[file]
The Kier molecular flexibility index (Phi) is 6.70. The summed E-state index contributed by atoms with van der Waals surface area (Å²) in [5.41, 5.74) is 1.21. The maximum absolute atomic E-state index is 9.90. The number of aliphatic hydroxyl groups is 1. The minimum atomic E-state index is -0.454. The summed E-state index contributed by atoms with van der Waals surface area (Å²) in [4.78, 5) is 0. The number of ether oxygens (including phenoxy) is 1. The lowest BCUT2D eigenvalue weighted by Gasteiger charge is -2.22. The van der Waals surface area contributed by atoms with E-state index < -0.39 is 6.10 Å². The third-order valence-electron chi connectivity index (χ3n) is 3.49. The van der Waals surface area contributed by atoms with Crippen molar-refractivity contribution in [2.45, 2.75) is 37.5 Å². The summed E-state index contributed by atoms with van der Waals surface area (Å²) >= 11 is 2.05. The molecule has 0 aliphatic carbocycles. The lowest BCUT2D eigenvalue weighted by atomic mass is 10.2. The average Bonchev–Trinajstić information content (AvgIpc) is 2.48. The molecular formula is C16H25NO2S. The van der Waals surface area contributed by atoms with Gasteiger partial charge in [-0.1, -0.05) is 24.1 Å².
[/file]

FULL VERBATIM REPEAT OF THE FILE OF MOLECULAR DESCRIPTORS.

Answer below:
The Kier molecular flexibility index (Phi) is 6.70. The summed E-state index contributed by atoms with van der Waals surface area (Å²) in [5.41, 5.74) is 1.21. The maximum absolute atomic E-state index is 9.90. The number of aliphatic hydroxyl groups is 1. The minimum atomic E-state index is -0.454. The summed E-state index contributed by atoms with van der Waals surface area (Å²) in [4.78, 5) is 0. The number of ether oxygens (including phenoxy) is 1. The lowest BCUT2D eigenvalue weighted by Gasteiger charge is -2.22. The van der Waals surface area contributed by atoms with E-state index < -0.39 is 6.10 Å². The third-order valence-electron chi connectivity index (χ3n) is 3.49. The van der Waals surface area contributed by atoms with Crippen molar-refractivity contribution in [2.45, 2.75) is 37.5 Å². The summed E-state index contributed by atoms with van der Waals surface area (Å²) >= 11 is 2.05. The molecule has 0 aliphatic carbocycles. The lowest BCUT2D eigenvalue weighted by atomic mass is 10.2. The average Bonchev–Trinajstić information content (AvgIpc) is 2.48. The molecular formula is C16H25NO2S. The van der Waals surface area contributed by atoms with Gasteiger partial charge in [-0.1, -0.05) is 24.1 Å².